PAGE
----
Take a Creative Retreat in Your Own Backyard

The possibilities are so tempting: nature journaling retreats in Scotland, painting jaunts in Provence, even art cruises to the Caribbean. You can take a painting vacation to Florida in the middle of winter or a summer sketching jaunt in the Rocky Mountains. Who can help but gaze longingly at all these possibilities and think how marvelous it would be to just get away from it all and sketch and paint to your heart’s content? I could work as contemplatively or energetically as I wished, intense with the joy of working with no interruptions or distractions. Then finally I would do my best work.

But I take a hard look at the checkbook and my schedule, and know that a retreat of this type isn’t going to happen—this year, anyway. Work, family, friends, scheduling, obligations and the bottom line of that bank statement make it impossible. But the good news is that you don’t need to heave a resigned sigh and give up. If you can’t go on an extended creative retreat, there’s no reason why you can’t take a retreat in your own backyard—whether it’s literally or figuratively.

  • Change your outlook. You first need to broaden your horizons and alter your expectations—look at what you do have available, not what you don’t. A creative retreat doesn’t have to be a formal affair, led by a well-known artist in an exotic locale, no matter how wonderful that sounds. You can make it happen for yourself or band together with others who have similar needs and goals.
  • Clear the calendar. The next step is to make time for your retreat. I certainly understand that you may not have a summer, two weeks or even a weekend free for a retreat, but you can find time to carve out a few hours for yourself.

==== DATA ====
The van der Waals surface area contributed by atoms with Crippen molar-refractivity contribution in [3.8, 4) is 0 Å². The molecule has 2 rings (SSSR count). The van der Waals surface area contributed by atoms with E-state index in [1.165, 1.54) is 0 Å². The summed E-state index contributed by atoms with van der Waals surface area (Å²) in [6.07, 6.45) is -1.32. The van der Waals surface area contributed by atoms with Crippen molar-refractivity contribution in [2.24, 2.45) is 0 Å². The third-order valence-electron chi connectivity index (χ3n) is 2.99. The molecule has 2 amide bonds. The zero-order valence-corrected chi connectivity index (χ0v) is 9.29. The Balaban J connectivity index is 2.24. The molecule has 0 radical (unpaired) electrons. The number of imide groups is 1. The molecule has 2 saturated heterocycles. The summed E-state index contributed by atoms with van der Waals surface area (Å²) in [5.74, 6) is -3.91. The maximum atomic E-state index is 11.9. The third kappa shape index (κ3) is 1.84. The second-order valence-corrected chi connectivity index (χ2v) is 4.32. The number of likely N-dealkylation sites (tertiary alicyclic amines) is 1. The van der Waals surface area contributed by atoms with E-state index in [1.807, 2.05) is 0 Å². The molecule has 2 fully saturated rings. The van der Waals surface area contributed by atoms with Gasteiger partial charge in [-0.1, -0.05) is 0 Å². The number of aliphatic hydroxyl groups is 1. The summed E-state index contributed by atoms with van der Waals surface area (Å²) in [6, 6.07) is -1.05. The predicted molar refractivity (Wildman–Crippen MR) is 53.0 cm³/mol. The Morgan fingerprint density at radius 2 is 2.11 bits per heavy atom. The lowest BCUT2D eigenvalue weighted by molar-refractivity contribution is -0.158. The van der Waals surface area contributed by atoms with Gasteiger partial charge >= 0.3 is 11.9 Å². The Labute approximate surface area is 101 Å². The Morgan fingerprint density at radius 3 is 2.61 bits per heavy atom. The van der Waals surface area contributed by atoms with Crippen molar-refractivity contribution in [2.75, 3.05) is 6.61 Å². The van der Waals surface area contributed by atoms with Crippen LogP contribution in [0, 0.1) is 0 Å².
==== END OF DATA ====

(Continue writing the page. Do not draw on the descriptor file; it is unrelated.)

• Establish your structure. Now consider your options for what type of retreat you’d like to have. If you’re more comfortable having someone lead your retreat or if having a leader would make you more likely to actually schedule one, then check with an art school, co-op, university, junior college or adult continuing education program at a high school to see whether you can find one. You could also check with the local art store to see whether it offers classes or the employees know of a teacher. It’s likely you can find someone to fill the need.
  • Find a location. If you can get a whole weekend for yourself or with your sketching friends, consider going to a state park or natural area. Many of these types of places offer cabins or lodges and they often have restaurants or cafes as part of visitor services, as well. All you have to worry about, then, is your work.

Scott Burdick is an artist and instructor living in rural North Carolina.

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